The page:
Rain was pouring down early on Sunday morning, and Rebecca Wood knew her son was at a girlfriend's house just down the street.
She called and offered to come get him so he wouldn't get wet on the short walk home. When he told her his friend wanted a cake pan so she could bake something for church that morning, she offered to take them to the nearest QuikTrip.
Wood's daughter, Lindsay "Lu" Ford, was fast asleep in her bedroom upstairs, and Wood figured she would be home in a few minutes anyway.
But wailing fire trucks flew by on Dodge as she was leaving the QuikTrip at Seneca and Douglas shortly before 6:30 a.m., and she wondered whose house was on fire.
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"We got home, and it was my house," Wood said Tuesday afternoon. "I got out and was yelling, 'My daughter's in there! My daughter's in there!' "
Firefighters used ladders to climb onto the roof and through windows to search for Lindsay, who was found in the bathroom next to her bedroom, at the head of the stairs. She was not breathing.
She was rushed to the burn unit of Via Christi Hospital on St. Francis, where she was revived but never regained consciousness. She was pronounced dead Sunday night, authorities said.
"I wasn't gone 20 minutes," Wood said. "One of the things I'd like to know is what the hell happened.
"It all happened so fast."
While the exact cause of the fire is still being confirmed, fire Capt. Stuart Bevis said the fire started in Wood's bedroom on the ground floor of the rental house at 420 N. Dodge.
The family of four had only lived in the house for a couple of months, Wood said.
The fire appears to be accidental, Bevis said, but officials have not released the cause.
Investigators are nailing down the "initiation sequence" of how the fire started and spread, Bevis said. There was a lot of combustible material in the room — including a mattress — that allowed the fire to build and temperatures to escalate rapidly.
When the temperature of the air near the ceiling reached 1,200 degrees Fahrenheit, a "flashover" — in which the entire room catches fire at once — took place, Bevis said.
"When a fire goes from bad to worse, that's when flashover occurs," Bevis said.
A flashover pushes heat and toxic gases throughout the structure that's burning. It can happen rapidly.
"Flashover can occur in a small room in less than a minute," Bevis said.
That's why fire officials strive to keep response times to a handful of minutes — so firefighters can get to a fire before it flashes over, he said.
And it's why working smoke alarms are so important, he said. They can alert residents to a fire before it has grown so big or lethal that there's no time to escape.
The only smoke alarm in the house did not have batteries in it, Bevis said.
"People complain, 'It goes off when I burn toast,' " he said. "If you have that smoke alarm outside your bedroom, it's telling you when something really small is going on.
"Typically, a fire has to get really big to get to super toxic levels of carbon monoxide," he said. "If you get that early warning, you're able to get out before it gets that big."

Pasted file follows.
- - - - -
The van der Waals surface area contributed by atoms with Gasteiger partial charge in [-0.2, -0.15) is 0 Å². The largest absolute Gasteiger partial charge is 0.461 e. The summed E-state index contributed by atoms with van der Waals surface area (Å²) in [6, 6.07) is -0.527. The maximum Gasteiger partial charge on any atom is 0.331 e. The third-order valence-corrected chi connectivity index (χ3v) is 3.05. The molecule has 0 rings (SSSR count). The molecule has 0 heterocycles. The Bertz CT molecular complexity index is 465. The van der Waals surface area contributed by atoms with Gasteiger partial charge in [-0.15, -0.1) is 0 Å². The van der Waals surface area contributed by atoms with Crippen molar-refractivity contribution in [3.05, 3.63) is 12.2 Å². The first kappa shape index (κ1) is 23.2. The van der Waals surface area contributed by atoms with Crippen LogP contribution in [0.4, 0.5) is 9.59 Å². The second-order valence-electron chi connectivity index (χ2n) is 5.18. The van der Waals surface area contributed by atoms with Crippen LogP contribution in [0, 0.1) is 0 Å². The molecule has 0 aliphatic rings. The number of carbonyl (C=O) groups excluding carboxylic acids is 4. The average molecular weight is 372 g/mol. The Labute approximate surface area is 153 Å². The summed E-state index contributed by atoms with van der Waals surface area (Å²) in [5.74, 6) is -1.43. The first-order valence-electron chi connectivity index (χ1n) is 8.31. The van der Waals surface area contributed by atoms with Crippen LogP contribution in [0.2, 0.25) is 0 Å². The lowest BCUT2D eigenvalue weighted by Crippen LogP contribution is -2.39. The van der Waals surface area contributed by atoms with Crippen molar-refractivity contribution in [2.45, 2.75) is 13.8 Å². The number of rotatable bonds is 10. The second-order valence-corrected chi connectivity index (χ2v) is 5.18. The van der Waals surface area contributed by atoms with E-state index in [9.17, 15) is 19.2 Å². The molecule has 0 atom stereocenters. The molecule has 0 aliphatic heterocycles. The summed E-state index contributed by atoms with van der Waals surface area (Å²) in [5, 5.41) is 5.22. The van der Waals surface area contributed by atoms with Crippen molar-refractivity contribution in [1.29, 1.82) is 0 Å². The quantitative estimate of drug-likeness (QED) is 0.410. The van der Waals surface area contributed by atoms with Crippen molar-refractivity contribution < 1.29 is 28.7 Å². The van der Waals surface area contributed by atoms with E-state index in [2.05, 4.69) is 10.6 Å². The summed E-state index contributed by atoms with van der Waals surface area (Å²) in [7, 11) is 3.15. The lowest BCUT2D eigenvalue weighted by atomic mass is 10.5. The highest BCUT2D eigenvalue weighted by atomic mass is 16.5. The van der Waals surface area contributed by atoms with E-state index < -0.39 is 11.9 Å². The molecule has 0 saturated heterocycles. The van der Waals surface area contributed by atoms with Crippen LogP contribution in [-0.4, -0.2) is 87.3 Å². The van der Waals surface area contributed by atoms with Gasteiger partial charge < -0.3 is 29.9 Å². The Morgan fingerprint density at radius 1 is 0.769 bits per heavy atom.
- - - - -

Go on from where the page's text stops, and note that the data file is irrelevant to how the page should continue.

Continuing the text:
A man who lives behind the house at 420 N. Dodge spotted the fire at about 6:15 a.m. Sunday, but because he doesn't have a phone he was yelling and pounding on doors pleading with neighbors to call 911.
Lindsay likely awakened to thick smoke and made her way from her bedroom to the bathroom, Bevis said.
She may have been trying to save herself by soaking herself in water, her mother said.
"People feel you have to be in a room where the fire is at for it to really affect you," Bevis said.
But that's not true — particularly when a flashover occurs.
A stairway can act like a chimney during a house fire, conducting heat and toxic gases into upper levels, Bevis said. Heat from Sunday's fire vented directly into the bathroom where Lindsay sought refuge.
"In this tragedy, the victim was in a room where we never had open flame, but unfortunately was in the direct path of the convected heat," Bevis said.
She was burned over 86 percent of her body and also suffered smoke inhalation. She is the sixth fire fatality of the year in Wichita.
Lindsay's viable organs were donated.
"That way, she still lives through other people," her mother said.
Lindsay was working toward her GED at Kansel, and wanted to be a nurse or a teacher someday.
"She liked little kids," Wood said of her daughter. "She wanted to be a model, but all young girls do."
She doted on the family's two pit bulls, Lucy and Buddy, who slept in her bedroom and died in the fire.
Born in Colorado, she loved winter sports — particularly skiing and snow boarding. She also enjoyed riding four-wheelers and her stepfather's Harley Davidson motorcycle.
"Lindsay was one of the most beautiful — inside and out — kids of her age I've ever seen," said Roberta Wood, her step-grandmother. "She pulled herself up by her own bootstraps. She made things happen for her because she was that strong."
About all the family has left in the aftermath of the fire is what Lindsay's stepfather had in his travel bag for an out-of-town business trip, said Benjamin Henry, his boss.
"It's a good family," Henry said. "He's a hard worker. They didn't have much, but what they had they were proud of."
Lindsay's funeral will be at 10 a.m. Friday at Affinity All Faiths Mortuary, 2850 S. Seneca.
A memorial in her name has been set up at the Bank of America branch at 500 S. West Street to pay for funeral expenses.